Home / Archive / Japan’s Financial Regulator Cracks Whip at 7 Cryptocurrency Exchanges
2 min read

Japan’s Financial Regulator Cracks Whip at 7 Cryptocurrency Exchanges

Last Updated March 4, 2021 5:05 PM
Samburaj Das
Last Updated March 4, 2021 5:05 PM

Japanese authorities have penalized seven domestic cryptocurrency exchanges following inspections, including a month-long suspension for two exchanges.

Japan’s Financial Services Agency (FSA), the country’s financial regulator and watchdog, has narrowed down on cryptocurrency exchange operators using lax cybersecurity practices and inadequate money laundering measures. Two exchanges, FSHO and Bit Station, are hit the hardest with month-long business suspension orders effective today.

Over the course of its inspections, the FSA discovered that a BitStation senior staff member had ‘diverted’ customers’ bitcoins for personal use, the Nikkei  reports. There were repeated cases of high-value cryptocurrency trades with no judgment made about the need for notification of a suspicious transaction,” the FSA said of Yokohama-based FSHO.

Five other exchanges – Tech Bureau, GMO Coin, Bicrements, Mr. Exchange and Coincheck, the Tokyo-based exchange that lost $530 million in stolen NEM this year – have all been hit with business improvement orders by the FSA. All seven exchanges have been scrutinized for lacking proper internal control systems and underwhelming security measures. Two of the seven exchanges, Tech Bureau and GMO Coin, are notably registered with the FSA and are licensed to operate an exchange in Japan.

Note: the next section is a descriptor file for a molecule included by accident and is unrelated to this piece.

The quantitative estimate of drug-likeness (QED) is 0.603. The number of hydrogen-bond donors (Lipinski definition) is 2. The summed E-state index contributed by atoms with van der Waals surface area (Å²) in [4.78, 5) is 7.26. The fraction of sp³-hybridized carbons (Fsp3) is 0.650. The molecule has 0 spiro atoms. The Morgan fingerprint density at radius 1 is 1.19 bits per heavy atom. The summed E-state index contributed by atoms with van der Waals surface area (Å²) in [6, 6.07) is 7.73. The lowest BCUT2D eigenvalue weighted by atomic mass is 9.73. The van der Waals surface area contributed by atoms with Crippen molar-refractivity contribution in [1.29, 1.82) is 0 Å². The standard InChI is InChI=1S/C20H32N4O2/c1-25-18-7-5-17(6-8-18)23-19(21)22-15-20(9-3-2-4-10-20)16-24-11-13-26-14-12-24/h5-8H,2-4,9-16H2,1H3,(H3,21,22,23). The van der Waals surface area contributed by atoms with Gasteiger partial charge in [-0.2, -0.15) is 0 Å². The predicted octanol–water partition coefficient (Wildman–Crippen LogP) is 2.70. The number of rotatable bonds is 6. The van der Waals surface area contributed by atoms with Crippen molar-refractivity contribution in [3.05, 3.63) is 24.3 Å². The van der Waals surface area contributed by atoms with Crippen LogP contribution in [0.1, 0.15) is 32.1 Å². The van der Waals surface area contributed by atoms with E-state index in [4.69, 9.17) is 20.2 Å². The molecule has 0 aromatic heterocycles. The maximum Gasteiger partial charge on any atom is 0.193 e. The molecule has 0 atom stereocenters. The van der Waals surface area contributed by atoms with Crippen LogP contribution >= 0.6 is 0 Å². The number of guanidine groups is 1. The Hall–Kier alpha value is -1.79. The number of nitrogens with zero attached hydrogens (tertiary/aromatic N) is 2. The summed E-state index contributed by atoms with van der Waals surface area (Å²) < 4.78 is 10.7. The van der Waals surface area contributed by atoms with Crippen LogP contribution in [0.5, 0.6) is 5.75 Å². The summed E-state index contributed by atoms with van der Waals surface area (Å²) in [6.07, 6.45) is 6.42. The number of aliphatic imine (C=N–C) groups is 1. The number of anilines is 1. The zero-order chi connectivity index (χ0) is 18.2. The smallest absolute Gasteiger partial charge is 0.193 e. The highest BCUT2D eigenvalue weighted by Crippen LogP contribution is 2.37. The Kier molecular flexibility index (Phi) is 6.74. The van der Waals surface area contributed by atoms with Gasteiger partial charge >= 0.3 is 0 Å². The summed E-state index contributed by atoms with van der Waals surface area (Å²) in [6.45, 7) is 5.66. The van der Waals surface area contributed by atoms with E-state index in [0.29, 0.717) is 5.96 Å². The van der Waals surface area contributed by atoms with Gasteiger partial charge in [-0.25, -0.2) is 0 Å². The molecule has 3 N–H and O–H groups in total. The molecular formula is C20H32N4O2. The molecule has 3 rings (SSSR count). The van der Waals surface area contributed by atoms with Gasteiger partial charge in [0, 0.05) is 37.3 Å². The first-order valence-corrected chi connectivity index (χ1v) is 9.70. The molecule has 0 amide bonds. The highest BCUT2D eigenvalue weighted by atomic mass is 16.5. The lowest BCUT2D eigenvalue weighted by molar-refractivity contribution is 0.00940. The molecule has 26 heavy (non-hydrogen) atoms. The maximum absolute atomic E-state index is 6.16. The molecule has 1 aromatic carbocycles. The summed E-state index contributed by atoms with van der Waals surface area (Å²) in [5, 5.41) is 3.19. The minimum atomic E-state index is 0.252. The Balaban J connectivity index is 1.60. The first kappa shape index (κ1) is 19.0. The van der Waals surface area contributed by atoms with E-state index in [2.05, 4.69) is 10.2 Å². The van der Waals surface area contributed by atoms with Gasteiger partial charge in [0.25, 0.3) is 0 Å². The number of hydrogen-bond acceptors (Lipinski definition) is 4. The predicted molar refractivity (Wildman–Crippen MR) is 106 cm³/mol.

Following an onsite inspection of internet conglomerate GMO’s cryptocurrency exchange the regulator accused the operator of failing to investigate a number of system faults and subsequent measures to prevent them from occurring again.

The FSA began inspecting exchanges soon after the Coincheck hack in late January and the regulator determined that the exchange lacked measures to combat money laundering, demanding that the Tokyo-based operator ensure a reliable and secure business operation that safeguards consumer assets. Acknowledging its second such notice today, Coincheck said  it will comply with a mandate to submit its improvement plan by March 22.

After completing its first round of inspections, the FSA reportedly fears a repeat of a Coincheck-style hack after discovering a multitude of concerns in customer protection and anti-money-laundering measures. While initially focusing on oversight into transactions and systems management, the FSA is now forcing exchanges to address a broader range of issues including corporate governance and management structure.

Featured image from Shutterstock.